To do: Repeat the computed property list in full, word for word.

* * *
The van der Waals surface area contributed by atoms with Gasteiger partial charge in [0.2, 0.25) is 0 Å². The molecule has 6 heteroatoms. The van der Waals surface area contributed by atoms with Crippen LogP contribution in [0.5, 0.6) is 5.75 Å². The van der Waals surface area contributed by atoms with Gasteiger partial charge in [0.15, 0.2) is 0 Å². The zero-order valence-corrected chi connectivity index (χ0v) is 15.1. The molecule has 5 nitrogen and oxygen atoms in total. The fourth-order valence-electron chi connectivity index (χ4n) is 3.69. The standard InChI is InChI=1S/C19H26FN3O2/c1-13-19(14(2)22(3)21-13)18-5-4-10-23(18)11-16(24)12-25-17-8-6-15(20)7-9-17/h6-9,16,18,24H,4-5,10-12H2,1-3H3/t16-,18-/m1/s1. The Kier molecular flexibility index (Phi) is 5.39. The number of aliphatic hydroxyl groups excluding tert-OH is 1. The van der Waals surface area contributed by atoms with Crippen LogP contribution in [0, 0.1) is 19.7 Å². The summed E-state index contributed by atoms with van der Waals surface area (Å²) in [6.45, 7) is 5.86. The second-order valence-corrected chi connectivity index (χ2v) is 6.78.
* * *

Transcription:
The van der Waals surface area contributed by atoms with Gasteiger partial charge in [0.2, 0.25) is 0 Å². The molecule has 6 heteroatoms. The van der Waals surface area contributed by atoms with Crippen LogP contribution in [0.5, 0.6) is 5.75 Å². The van der Waals surface area contributed by atoms with Gasteiger partial charge in [0.15, 0.2) is 0 Å². The zero-order valence-corrected chi connectivity index (χ0v) is 15.1. The molecule has 5 nitrogen and oxygen atoms in total. The fourth-order valence-electron chi connectivity index (χ4n) is 3.69. The standard InChI is InChI=1S/C19H26FN3O2/c1-13-19(14(2)22(3)21-13)18-5-4-10-23(18)11-16(24)12-25-17-8-6-15(20)7-9-17/h6-9,16,18,24H,4-5,10-12H2,1-3H3/t16-,18-/m1/s1. The Kier molecular flexibility index (Phi) is 5.39. The number of aliphatic hydroxyl groups excluding tert-OH is 1. The van der Waals surface area contributed by atoms with Crippen LogP contribution in [0, 0.1) is 19.7 Å². The summed E-state index contributed by atoms with van der Waals surface area (Å²) in [6.45, 7) is 5.86. The second-order valence-corrected chi connectivity index (χ2v) is 6.78.